It has been three months since UPbit, South Korea’s biggest crypto exchange, was raided by local authorities. Yet, the government has not released a public statement on the investigation.
Earlier this year, UPbit was raided by local financial authorities under the suspicion of manipulating and inflating its balance sheet. The Korea Financial Intelligence Unit (KFIU) confiscated the company’s hard drives, servers, and computers to evaluate their existing financial data.
According to local reports, the investigation was initiated by the government after several insiders in the industry accused UPbit of running opaque operations and inflating its cryptocurrency holdings.
Three months after the raid, the KFIU and local police have not been able to prosecute or even challenge UPbit in court, primarily due to the decision of the government to punish government agencies that aggressively initiate investigations that cannot be backed by clear evidence and findings.
As such, the local police and financial authorities were heavily criticized by investors and companies in the cryptocurrency sector. The outrage of cryptocurrency investors intensified as UPbit publicly disclosed the audit results of its holdings conducted and published by Yoojin, a recognized auditor in South Korea.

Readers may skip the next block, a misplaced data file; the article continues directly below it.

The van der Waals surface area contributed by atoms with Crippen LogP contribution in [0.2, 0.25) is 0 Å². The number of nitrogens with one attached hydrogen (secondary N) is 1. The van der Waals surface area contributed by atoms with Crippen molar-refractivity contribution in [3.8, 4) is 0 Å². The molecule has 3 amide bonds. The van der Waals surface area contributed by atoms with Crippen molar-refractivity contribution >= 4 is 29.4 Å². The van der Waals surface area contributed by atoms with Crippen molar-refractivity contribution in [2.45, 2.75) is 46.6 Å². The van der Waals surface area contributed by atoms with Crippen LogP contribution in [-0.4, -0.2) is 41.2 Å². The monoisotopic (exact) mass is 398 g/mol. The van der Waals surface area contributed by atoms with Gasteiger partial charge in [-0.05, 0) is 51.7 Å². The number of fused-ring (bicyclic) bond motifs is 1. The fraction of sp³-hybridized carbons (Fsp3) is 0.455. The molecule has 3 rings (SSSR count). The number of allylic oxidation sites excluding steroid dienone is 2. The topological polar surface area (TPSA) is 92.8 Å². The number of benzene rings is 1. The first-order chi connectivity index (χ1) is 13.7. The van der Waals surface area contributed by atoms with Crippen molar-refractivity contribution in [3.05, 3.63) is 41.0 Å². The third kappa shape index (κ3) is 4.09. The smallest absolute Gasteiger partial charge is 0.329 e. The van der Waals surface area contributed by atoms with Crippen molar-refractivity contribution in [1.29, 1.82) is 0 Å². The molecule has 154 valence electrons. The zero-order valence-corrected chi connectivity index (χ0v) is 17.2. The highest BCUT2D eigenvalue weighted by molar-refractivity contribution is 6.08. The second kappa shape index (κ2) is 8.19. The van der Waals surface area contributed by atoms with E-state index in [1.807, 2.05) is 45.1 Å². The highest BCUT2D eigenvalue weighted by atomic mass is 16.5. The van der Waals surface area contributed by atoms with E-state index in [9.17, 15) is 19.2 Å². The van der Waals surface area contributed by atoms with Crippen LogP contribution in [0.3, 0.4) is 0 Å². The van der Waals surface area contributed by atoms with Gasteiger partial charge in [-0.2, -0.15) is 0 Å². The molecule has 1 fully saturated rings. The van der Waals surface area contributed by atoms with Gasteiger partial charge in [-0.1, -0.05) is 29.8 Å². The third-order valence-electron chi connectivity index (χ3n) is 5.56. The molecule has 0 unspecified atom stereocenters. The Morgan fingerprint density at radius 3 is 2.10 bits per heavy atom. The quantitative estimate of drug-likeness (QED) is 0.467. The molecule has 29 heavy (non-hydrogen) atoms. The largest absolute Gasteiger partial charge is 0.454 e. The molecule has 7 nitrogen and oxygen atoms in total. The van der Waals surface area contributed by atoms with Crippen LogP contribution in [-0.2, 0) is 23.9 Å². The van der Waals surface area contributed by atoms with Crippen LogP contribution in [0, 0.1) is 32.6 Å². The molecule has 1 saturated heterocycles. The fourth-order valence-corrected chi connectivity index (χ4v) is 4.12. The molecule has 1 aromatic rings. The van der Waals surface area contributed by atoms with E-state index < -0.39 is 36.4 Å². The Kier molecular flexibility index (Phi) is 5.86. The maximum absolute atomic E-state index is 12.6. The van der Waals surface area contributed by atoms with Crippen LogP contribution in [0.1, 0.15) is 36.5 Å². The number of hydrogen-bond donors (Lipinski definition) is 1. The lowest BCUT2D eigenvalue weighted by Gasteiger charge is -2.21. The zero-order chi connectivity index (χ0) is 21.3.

An insider told Hankyung, a recognized mainstream media outlet in South Korea, that the incident is positive for the crypto sector, as it will prevent the government and local financial authorities from unfairly accusing cryptocurrency companies for fraud and suspicious activities.
“If UPbit can prove that it holds the exact amount of cryptocurrencies as listed on its balance sheet, which it has already done through the audit report of Yoojin, financial authorities cannot challenge the company in court, as UPbit will always come out innocent. This incident is positive for the cryptocurrency sector, as it will prevent the government from assuming that the blockchain sector initiates opaque and suspicious activities,” the insider said.
In essence, the government and local financial authorities are currently in a position in which they cannot challenge UPbit in court because the company has released audit results that verified the company’s holdings of cryptocurrency.
But, if the incident ends here, without any announcement from local financial authorities, it will provide the cryptocurrency sector and businesses within it a sense of legitimacy, as government officials have continued to accuse crypto startups for conducting opaque and suspicious operations but have not been able to provide conclusive evidence to prove those claims.
The positive ending to the UPbit investigation along with the planned release of the country’s first cryptocurrency and blockchain legislation are expected to fuel the growth of the local cryptocurrency sector in the mid to long-term.
Busan, Jeju Island, and Sejong, three major region in South Korea, have also vowed to create a better ecosystem for crypto startups and blockchain projects, to ensure that South Korea can become a favorable region for crypto and blockchain-related businesses.
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